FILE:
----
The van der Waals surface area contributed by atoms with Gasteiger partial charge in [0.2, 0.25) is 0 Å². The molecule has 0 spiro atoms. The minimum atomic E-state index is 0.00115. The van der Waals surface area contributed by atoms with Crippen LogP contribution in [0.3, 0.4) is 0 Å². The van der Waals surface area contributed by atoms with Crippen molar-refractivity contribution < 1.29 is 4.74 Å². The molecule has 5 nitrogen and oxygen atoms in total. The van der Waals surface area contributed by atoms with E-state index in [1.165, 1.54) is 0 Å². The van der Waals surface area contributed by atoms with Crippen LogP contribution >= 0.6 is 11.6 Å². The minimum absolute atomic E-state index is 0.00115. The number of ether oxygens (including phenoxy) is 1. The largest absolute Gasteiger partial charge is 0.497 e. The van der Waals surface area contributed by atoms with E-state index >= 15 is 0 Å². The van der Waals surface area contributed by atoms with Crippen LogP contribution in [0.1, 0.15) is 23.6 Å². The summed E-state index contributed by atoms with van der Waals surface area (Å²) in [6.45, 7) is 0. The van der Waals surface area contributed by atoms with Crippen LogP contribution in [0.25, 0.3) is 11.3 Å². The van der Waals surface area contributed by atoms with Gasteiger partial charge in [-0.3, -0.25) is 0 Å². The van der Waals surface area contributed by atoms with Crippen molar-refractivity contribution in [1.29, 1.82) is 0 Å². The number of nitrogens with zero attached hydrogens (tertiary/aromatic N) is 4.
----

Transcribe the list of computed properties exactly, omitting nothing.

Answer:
The van der Waals surface area contributed by atoms with Gasteiger partial charge in [0.2, 0.25) is 0 Å². The molecule has 0 spiro atoms. The minimum atomic E-state index is 0.00115. The van der Waals surface area contributed by atoms with Crippen LogP contribution in [0.3, 0.4) is 0 Å². The van der Waals surface area contributed by atoms with Crippen molar-refractivity contribution < 1.29 is 4.74 Å². The molecule has 5 nitrogen and oxygen atoms in total. The van der Waals surface area contributed by atoms with E-state index in [1.165, 1.54) is 0 Å². The van der Waals surface area contributed by atoms with Crippen LogP contribution >= 0.6 is 11.6 Å². The minimum absolute atomic E-state index is 0.00115. The number of ether oxygens (including phenoxy) is 1. The largest absolute Gasteiger partial charge is 0.497 e. The van der Waals surface area contributed by atoms with E-state index >= 15 is 0 Å². The van der Waals surface area contributed by atoms with Crippen LogP contribution in [0.1, 0.15) is 23.6 Å². The summed E-state index contributed by atoms with van der Waals surface area (Å²) in [6.45, 7) is 0. The van der Waals surface area contributed by atoms with Crippen LogP contribution in [0.25, 0.3) is 11.3 Å². The van der Waals surface area contributed by atoms with Gasteiger partial charge in [-0.3, -0.25) is 0 Å². The van der Waals surface area contributed by atoms with Crippen molar-refractivity contribution in [1.29, 1.82) is 0 Å². The number of nitrogens with zero attached hydrogens (tertiary/aromatic N) is 4.